Most Read

Top stories

A Pro-Trump Pastor Just Explained Why Evangelicals Don't Care About Trump's Affair With Stormy Daniels, and We Have Questions

So much for those good ole family values, I guess.

A Pro-Trump Pastor Just Explained Why Evangelicals Don't Care About Trump's Affair With Stormy Daniels, and We Have Questions
Robert Jeffress (right) appears on Fox News. (Screenshot via Youtube)

Why don't President Donald Trump's evangelical supporters care about his affair with Stormy Daniels?

If you ask Robert Jeffress, a Southern Baptist pastor and Trump voter, you'll hear that evangelicals don't, in fact, care who the president has an affair with. He appeared on Fox News to say just that, claiming Trump's personal life is “totally irrelevant” as evangelicals support him for his “policies.”

“Evangelicals still believe in the commandment: Thou shalt not have sex with a porn star. However, whether this president violated that commandment or not is totally irrelevant to our support of him,” Robert Jeffress, an evangelical adviser to Trump and pastor of the First Baptist Church in Dallas, Texas, said yesterday.

He added: Evangelicals knew they weren’t voting for an altar boy when they voted for Donald Trump. We supported him because of his policies and his strong leadership.”

When questioned, Jeffress said evangelicals "understand" the concept of forgiveness:

Evangelicals understand the concept of sin and forgiveness. Look, we are all sinners, we all need forgiveness, that forgiveness is available through Christ for anyone that asks. Whether the president needs that forgiveness for this particular allegation, and whether he asked for it is between him, his family, and his God.

Trump's behavior is not a deterrent, continued Jeffress, who is a personal adviser to the president and serves on Evangelical Advisory Board. He suggested there’s pretty much nothing Trump can do to lose his support as long as he continues to deliver on his policies.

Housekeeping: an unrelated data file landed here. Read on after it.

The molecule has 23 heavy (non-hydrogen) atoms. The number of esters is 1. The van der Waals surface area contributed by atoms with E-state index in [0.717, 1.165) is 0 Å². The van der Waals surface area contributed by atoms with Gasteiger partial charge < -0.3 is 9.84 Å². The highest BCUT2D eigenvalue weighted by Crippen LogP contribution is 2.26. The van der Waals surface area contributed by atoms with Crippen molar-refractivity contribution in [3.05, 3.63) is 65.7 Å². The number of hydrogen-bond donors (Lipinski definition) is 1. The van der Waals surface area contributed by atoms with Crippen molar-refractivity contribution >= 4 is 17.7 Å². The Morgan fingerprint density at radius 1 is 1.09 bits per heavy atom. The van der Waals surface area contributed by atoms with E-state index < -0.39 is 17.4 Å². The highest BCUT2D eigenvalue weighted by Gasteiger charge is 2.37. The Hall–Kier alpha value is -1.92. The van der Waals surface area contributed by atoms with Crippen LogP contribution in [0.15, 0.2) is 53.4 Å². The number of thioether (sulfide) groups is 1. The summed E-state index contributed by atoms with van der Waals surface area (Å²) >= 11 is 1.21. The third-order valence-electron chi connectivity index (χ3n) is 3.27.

“I‘m his friend,” he said. “I will never walk away.”

Jeffress did not always support President Trump, however. He appeared at Trump rallies during the 2016 campaign, although he initially supported Dr. Ben Carson, whom Trump later appointed as Secretary of Housing and Urban Development. Once it became clear that Trump would become the Republican nominee, he became one of his more vociferous defenders.

In an interview with The Christian Post in March 2016, for example, Jeffress said Republicans who choose not to support Trump are "fools":

I think the Bible has a word for people like that — it's fools. It is absolutely foolish to do anything that would allow Hillary Clinton to become the next President of the United States … at least Donald Trump has voiced a belief in a pro-life movement, he has at least talked about religious liberty as he did last Friday, you don't hear either things coming from the lips of Hillary Clinton.  believe any Christian who would sit at home and not vote for the Republican nominee … that person is being motivated by pride rather than principle and I think it would be a shame for people to allow Hillary Clinton four or eight years in the White House.

That same month, he appeared at a Trump rally to address criticisms from evangelicals that Trump is a "poser." These critics believe Trump does not represent "true Christian values" despite his popularity among disenchanted evangelical voters. Jeffress, for his part, left no doubt as to where he stands: